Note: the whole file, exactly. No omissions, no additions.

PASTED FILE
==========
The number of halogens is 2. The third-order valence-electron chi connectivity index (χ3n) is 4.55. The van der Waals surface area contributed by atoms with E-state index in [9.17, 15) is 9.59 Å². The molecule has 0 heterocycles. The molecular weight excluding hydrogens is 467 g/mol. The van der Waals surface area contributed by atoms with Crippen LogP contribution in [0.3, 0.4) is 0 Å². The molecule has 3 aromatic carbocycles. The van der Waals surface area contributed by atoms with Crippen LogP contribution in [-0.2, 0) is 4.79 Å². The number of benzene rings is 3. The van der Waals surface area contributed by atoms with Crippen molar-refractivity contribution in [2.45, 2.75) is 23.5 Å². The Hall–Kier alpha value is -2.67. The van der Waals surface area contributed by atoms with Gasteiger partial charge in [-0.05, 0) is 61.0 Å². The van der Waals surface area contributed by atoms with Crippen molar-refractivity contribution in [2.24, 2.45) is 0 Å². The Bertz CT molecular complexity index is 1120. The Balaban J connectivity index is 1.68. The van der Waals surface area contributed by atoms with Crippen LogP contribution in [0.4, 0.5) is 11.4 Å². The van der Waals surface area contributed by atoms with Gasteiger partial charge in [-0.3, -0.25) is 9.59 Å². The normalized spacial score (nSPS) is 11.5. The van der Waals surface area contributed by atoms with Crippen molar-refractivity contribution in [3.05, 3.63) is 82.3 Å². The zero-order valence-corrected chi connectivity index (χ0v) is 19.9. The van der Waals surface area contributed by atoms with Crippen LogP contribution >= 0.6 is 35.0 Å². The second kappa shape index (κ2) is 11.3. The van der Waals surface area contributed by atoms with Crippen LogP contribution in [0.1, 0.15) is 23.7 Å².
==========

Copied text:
The number of halogens is 2. The third-order valence-electron chi connectivity index (χ3n) is 4.55. The van der Waals surface area contributed by atoms with E-state index in [9.17, 15) is 9.59 Å². The molecule has 0 heterocycles. The molecular weight excluding hydrogens is 467 g/mol. The van der Waals surface area contributed by atoms with Crippen LogP contribution in [0.3, 0.4) is 0 Å². The molecule has 3 aromatic carbocycles. The van der Waals surface area contributed by atoms with Crippen LogP contribution in [-0.2, 0) is 4.79 Å². The number of benzene rings is 3. The van der Waals surface area contributed by atoms with Crippen molar-refractivity contribution in [2.45, 2.75) is 23.5 Å². The Hall–Kier alpha value is -2.67. The van der Waals surface area contributed by atoms with Gasteiger partial charge in [-0.05, 0) is 61.0 Å². The van der Waals surface area contributed by atoms with Crippen molar-refractivity contribution in [2.24, 2.45) is 0 Å². The Bertz CT molecular complexity index is 1120. The Balaban J connectivity index is 1.68. The van der Waals surface area contributed by atoms with Crippen LogP contribution in [0.4, 0.5) is 11.4 Å². The van der Waals surface area contributed by atoms with Gasteiger partial charge in [-0.3, -0.25) is 9.59 Å². The normalized spacial score (nSPS) is 11.5. The van der Waals surface area contributed by atoms with Crippen molar-refractivity contribution in [3.05, 3.63) is 82.3 Å². The zero-order valence-corrected chi connectivity index (χ0v) is 19.9. The van der Waals surface area contributed by atoms with Crippen LogP contribution >= 0.6 is 35.0 Å². The second kappa shape index (κ2) is 11.3. The van der Waals surface area contributed by atoms with Crippen LogP contribution in [0.1, 0.15) is 23.7 Å².